We’re a full two weeks removed from reports surfacing that Jimmy Butler wants to be traded from the Timberwolves.

The first week was an intense bit of posturing; the second week has been much quieter, which — and this might sound counterintuitive — could mean talks are getting more serious behind the scenes.

There have been plenty of scenarios and potential suitors mentioned for Butler, but the most plausible — and most consistently reported — possibility still seems to be a three-way deal involving the Heat and Kings.

The Heat are reportedly Butler’s new preferred destination and they have a good mix of assets to entice the Wolves, while the Kings have salary cap room that could give the Wolves some salary relief if they are able to include Gorgui Dieng in a Butler deal. The Kings are rebuilding and would theoretically want to recoup draft picks in the deal.

A trade where the Heat winds up with Butler and an expiring Sacramento contract … Dieng and draft assets wind up in Sacramento … and Hassan Whiteside and Josh Richardson wind up in Minnesota makes some sense for all three teams.

The Heat get the best player and a chance to compete in the East this year while also getting a jump on locking up a top-15 player long-term (albeit at a hefty price) while also moving on from Whiteside. The Wolves get a talented if enigmatic big man (Whiteside) but more importantly a cost-controlled potential Butler replacement (Richardson) and rid themselves of the final three years of Dieng’s expensive deal. The Kings get a useful player in Dieng and future assets to keep building.

Since I’m already deep in the weeds on this potential deal, I took a look at how both Sacramento and Miami have been handling the preseason so far to see if it offers any clues on a potential deal. I’d say there are a few things that are possibly interesting:

*Richardson, whom the Heat have reportedly been reluctant to include in any deal for Butler, has sat out the Heat’s first two preseason games. The official word is that Richardson suffered a thigh bruise in a scrimmage Saturday, but head coach Erik Spoelstra deemed him “totally fine.” It’s the kind of perfect short-term injury — kind of like Butler’s continued recovery from long-ago hand surgery — that a team can use to keep a player off the court if they worry a bigger injury could blow up a trade. (It’s also worth noting here that Bam Adebayo, a young center who could be coveted as part of a deal, has also sat out the first two preseason games with a shoulder injury).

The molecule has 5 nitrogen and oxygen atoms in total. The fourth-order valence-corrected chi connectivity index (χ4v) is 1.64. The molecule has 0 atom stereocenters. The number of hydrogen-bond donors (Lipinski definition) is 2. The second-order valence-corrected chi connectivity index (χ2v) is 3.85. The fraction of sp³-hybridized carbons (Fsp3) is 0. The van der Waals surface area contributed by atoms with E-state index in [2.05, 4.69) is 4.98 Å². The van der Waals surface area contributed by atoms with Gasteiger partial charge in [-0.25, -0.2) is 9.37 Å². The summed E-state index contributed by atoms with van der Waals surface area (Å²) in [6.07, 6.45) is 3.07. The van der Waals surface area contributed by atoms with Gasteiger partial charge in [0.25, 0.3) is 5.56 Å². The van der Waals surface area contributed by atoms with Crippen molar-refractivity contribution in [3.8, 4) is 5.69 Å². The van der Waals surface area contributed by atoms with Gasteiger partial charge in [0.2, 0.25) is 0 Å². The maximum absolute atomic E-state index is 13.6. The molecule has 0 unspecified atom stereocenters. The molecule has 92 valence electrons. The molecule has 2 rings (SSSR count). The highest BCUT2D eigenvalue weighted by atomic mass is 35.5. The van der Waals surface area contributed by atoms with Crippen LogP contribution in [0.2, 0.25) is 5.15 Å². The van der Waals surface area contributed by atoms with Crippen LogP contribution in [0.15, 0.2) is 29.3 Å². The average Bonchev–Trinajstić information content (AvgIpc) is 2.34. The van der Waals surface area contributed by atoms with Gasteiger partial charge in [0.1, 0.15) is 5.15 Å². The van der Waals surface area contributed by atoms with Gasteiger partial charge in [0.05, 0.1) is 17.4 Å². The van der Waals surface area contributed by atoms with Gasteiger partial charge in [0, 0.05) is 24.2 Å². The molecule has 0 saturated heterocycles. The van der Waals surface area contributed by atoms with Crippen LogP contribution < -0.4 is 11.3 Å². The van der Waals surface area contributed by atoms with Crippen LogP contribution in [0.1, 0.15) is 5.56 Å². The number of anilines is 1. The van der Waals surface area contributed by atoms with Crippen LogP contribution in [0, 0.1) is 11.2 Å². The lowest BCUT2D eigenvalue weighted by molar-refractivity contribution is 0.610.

*Whiteside, meanwhile, is a player the Heat would love to get rid of because of his up-and-down play and his huge contract. He has two years left (the second is a player option) at $25 million and $27 million, respectively. He led the NBA in blocked shots in 2015-16 and is an advanced metrics darling with a career PER of 24.2 and defensive rating of 98 per Basketball Reference. But he regressed last year and was awful in the playoffs. Personally, I’d love to see him as the Wolves starting center — their first true rim protector in forever — and Karl-Anthony Towns at power forward, but the Wolves don’t seem sold.

And so: Maybe the Heat are showcasing him in the preseason? Whiteside has played 50 minutes combined in their two preseason games. He had a monster 20-13 line in 23 minutes in the opener, following that up with 14 points, 15 rebounds and two blocked shots in a team-high 27 minutes Tuesday night against Charlotte. There’s even talk of Whiteside adding a three-pointer to his arsenal. He has attempted two in his entire career but let one fly (and made it) in the preseason opener.

*As for the Kings, Chris Sheridan notes that three of their four possible salary dump candidates — Zach Randolph, Kosta Koufos and Iman Shumpert — sat our their preseason opener Monday against Phoenix.

Koufos is said to have strained his hamstring Sunday at practice, with a report noting that he will be re-evaluated in 10 days. Shumpert has been held out of the early part of camp with what is being termed a sore left calf and is day-to-day. Randolph was a DNP-CD in the box score. It could be a matter of showcasing young players since Randolph doesn’t need to play, but it is worth noting that he started the Kings’ preseason opener a year ago.